I grew up making mix tapes off of the radio. As a teenager I was lucky to enjoy the technological advance of CDs.

As a passionate music lover, I built a comprehensive collection of CDs of all kinds of music. I spent hours burning albums to my computer, and as iTunes and iPhone rose in popularity, used them well. Then with Pandora and Spotify, I occasionally used them to find new music. I have a wide taste in music, so I’ve really loved discovering new music this way.

I tried a subscription to Apple Music for a bit but felt disappointed with the algorithm. I’ve been a loyal Spotify subscriber for a few years now.

Today Spotify notified me that one of my favorite artists, Andrew Bird had a new album, My Finest Work Yet.

Would I like to play it? Well sure. I hadn’t listened to Bird in a while, why not?

We were on our way to the grocery store and my daughter doesn’t like listening to books or podcasts in the car (or ever… are we even related!?) so I opened it up and played it through my car as we drove.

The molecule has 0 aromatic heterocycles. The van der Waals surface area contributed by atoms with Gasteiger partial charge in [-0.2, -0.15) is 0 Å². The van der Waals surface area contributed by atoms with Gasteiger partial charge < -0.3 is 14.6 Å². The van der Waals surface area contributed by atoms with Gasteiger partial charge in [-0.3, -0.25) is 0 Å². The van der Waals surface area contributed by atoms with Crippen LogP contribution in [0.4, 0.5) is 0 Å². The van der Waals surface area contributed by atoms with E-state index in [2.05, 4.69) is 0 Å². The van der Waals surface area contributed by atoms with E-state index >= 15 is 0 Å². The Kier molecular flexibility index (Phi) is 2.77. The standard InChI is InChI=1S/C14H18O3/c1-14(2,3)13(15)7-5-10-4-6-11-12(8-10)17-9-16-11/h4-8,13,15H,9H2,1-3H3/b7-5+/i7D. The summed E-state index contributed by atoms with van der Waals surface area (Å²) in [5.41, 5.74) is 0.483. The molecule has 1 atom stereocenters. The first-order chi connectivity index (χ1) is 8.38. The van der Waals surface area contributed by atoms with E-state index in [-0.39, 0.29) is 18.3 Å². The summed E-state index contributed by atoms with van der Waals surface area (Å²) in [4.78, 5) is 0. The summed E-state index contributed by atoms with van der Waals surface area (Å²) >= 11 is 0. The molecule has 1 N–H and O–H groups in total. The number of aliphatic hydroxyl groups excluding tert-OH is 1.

“Wow, this is a good collection of songs,” I thought. “I like them. A great soundtrack for a lazy Saturday.”

And then I had a stunning thought.

When was the last time I listened to an album like this? I could not remember.

An unintended consequence of the convenience of Spotify was that I listened to music recommended to me, or occasionally that I wanted to revisit, but generally song by song.

As each song played from Bird’s new album I realized why I loved cracking open a good album and listening to every song. I should do it more often!

What other simple pleasures forgotten should be remembered?